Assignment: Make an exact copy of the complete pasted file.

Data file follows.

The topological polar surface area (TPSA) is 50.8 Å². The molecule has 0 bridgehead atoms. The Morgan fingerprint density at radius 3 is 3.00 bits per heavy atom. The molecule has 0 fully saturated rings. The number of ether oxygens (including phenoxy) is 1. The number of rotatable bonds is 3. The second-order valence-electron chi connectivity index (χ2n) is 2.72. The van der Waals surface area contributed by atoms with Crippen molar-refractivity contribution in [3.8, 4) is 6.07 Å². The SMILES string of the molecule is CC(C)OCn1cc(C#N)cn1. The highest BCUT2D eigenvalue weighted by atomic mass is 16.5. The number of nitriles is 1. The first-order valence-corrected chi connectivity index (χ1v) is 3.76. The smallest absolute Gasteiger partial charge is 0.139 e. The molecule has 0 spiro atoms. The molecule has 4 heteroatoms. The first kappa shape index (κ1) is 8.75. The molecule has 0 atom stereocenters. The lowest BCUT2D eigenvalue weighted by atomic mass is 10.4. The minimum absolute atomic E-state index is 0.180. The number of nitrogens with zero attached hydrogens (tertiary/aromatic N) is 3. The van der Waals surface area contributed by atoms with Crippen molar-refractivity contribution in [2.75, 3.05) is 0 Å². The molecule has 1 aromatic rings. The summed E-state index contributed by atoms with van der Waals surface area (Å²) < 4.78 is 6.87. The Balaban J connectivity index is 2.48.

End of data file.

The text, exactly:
The topological polar surface area (TPSA) is 50.8 Å². The molecule has 0 bridgehead atoms. The Morgan fingerprint density at radius 3 is 3.00 bits per heavy atom. The molecule has 0 fully saturated rings. The number of ether oxygens (including phenoxy) is 1. The number of rotatable bonds is 3. The second-order valence-electron chi connectivity index (χ2n) is 2.72. The van der Waals surface area contributed by atoms with Crippen molar-refractivity contribution in [3.8, 4) is 6.07 Å². The SMILES string of the molecule is CC(C)OCn1cc(C#N)cn1. The highest BCUT2D eigenvalue weighted by atomic mass is 16.5. The number of nitriles is 1. The first-order valence-corrected chi connectivity index (χ1v) is 3.76. The smallest absolute Gasteiger partial charge is 0.139 e. The molecule has 0 spiro atoms. The molecule has 4 heteroatoms. The first kappa shape index (κ1) is 8.75. The molecule has 0 atom stereocenters. The lowest BCUT2D eigenvalue weighted by atomic mass is 10.4. The minimum absolute atomic E-state index is 0.180. The number of nitrogens with zero attached hydrogens (tertiary/aromatic N) is 3. The van der Waals surface area contributed by atoms with Crippen molar-refractivity contribution in [2.75, 3.05) is 0 Å². The molecule has 1 aromatic rings. The summed E-state index contributed by atoms with van der Waals surface area (Å²) < 4.78 is 6.87. The Balaban J connectivity index is 2.48.